Fiddler on the Roof then complicates that story. It’s based on a novel, Tevye and his Daughters, about a Jewish milkman and his five daughters, and it centers on the question of who should be allowed to pick their future husbands. The oldest daughter loves a poor tailor, not the wealthy butcher Tevye has promised her to. But he sees she loves him, and after some soul searching he gives them his blessing and support. “Sunrise, Sunset” is their wedding song, so in that sense it provides an exact counterpoint to “The Bridge of Sighs.”

Tevye’s second daughter stretches him even further from his traditional beliefs, falling in love with a political radical and Jewish scholar from out of town. It’s difficult for him, but he respects the young man and knows his daughter loves him, and again he gives his blessing. But then his third daughter falls in love with a young Russian who is not Jewish, and Tevye cannot accept that. When she elopes with this young man, Tevye disowns her – he’s deeply saddened by it, but nonetheless he tells his family that she “is dead to us. We’ll forget her.” She pleads with him, “I beg you to accept us,” but he can’t. As he says, “If I try and bend that far, I’ll break.” So she ends up abandoned by her family, though unlike the young woman in “The Bridge of Sighs,” she has a husband to stand by her.

It’s very interesting to me that Michael Jackson carefully situates the story of “Little Susie” against the backdrop of these other stories of young women accepted or rejected by their fathers. As you said earlier, Joie, Susie was abandoned by her father, and her mother and grandfather have died, so she has no family and no male protection of any kind – and without their support she dies. So if we take a feminist approach to “Little Susie,” there’s a subtle but strong critique of this patriarchal model where girls and even young women simply cannot survive without a male figure protecting and supporting them. We can interpret this literally to mean a father or grandfather or husband, or more expansively to mean the law of the father, which includes institutions that reinforce male power such as the family, the church, the police, the military, the media, the corporate world.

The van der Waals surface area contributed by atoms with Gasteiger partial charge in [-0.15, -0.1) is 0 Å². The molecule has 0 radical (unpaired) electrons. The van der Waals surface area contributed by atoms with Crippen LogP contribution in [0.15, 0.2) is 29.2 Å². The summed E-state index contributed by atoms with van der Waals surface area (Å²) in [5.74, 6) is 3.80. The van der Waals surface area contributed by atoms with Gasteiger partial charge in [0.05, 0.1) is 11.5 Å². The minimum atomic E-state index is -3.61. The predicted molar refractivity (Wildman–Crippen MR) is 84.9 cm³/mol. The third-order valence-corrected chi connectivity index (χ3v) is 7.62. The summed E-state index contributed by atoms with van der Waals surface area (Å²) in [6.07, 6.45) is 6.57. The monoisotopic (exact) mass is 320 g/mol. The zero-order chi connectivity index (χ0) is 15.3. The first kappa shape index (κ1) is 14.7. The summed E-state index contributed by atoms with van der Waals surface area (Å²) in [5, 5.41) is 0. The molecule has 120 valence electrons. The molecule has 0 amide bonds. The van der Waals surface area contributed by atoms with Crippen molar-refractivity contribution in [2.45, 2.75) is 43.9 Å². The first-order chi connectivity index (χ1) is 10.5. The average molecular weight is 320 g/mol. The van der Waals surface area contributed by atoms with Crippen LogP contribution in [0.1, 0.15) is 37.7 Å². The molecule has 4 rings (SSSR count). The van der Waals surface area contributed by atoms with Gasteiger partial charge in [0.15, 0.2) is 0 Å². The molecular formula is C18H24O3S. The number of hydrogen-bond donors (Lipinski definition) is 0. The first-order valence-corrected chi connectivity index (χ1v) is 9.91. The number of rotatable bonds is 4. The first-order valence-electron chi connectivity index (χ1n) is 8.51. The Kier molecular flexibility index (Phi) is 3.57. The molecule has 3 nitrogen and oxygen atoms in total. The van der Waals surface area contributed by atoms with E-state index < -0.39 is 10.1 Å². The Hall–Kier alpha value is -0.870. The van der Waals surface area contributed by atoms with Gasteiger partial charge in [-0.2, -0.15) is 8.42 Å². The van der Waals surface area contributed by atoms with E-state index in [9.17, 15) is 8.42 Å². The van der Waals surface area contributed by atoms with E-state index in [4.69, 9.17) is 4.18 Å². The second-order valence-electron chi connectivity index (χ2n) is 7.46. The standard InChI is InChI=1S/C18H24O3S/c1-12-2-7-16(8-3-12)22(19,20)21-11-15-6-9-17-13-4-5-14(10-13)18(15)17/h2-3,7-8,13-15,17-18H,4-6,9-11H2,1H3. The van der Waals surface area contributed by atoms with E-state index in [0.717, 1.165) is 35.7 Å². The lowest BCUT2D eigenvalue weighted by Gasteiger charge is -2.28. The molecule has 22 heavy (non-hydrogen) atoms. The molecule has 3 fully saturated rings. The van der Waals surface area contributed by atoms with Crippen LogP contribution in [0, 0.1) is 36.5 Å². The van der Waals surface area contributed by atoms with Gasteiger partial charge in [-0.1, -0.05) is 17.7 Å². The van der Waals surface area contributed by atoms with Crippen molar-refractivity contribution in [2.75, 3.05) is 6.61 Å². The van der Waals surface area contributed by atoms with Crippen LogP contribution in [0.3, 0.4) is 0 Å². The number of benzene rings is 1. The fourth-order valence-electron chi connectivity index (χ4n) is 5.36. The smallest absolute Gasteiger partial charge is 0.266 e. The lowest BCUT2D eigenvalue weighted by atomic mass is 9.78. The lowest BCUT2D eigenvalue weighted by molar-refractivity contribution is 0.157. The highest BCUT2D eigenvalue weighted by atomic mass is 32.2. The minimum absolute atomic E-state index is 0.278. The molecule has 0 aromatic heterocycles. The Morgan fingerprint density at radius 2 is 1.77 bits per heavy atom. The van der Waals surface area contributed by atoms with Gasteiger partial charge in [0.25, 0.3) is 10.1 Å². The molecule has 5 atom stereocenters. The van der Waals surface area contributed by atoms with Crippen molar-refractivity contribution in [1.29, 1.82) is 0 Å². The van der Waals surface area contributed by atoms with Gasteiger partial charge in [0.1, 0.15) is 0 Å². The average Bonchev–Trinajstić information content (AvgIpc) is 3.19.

And of course, Michael Jackson routinely challenged all of those institutions of power and was constantly resisting both his own father (literally) and the law of the father (figuratively). So interpreting “Little Susie” this way seems to fit both his vision and his belief system.

Joie: Wow, Willa. I don’t think I would have ever tied “Little Susie” to the idea of challenging authority, or male power as you call it. But that is a really fascinating interpretation; thanks for sharing it! And I love what you said about the strong undercurrent of the fraught relationship between fathers and daughters in “Little Susie,” and I think you are right on the money here. By listening to the lyrics, we can guess that things would have turned out a lot differently for Susie had her father stayed home and remained a part of her life. Certainly she wouldn’t have been left all alone after her mother and grandfather passed away. Perhaps she would have had a happier existence and not been so neglected if her father and mother had stayed together and created a loving, stable environment for her. We can imagine a world where Little Susie had a happy childhood with two happy, doting parents. But sadly, that wasn’t her fate.

And you were right when you said that even among fans, this song isn’t really well known or well liked because it is just not a feel-good song. But it is a really powerful song, and a beautiful one, that deserves a lot more attention than it ever gets.

About Dancing with the Elephant contributors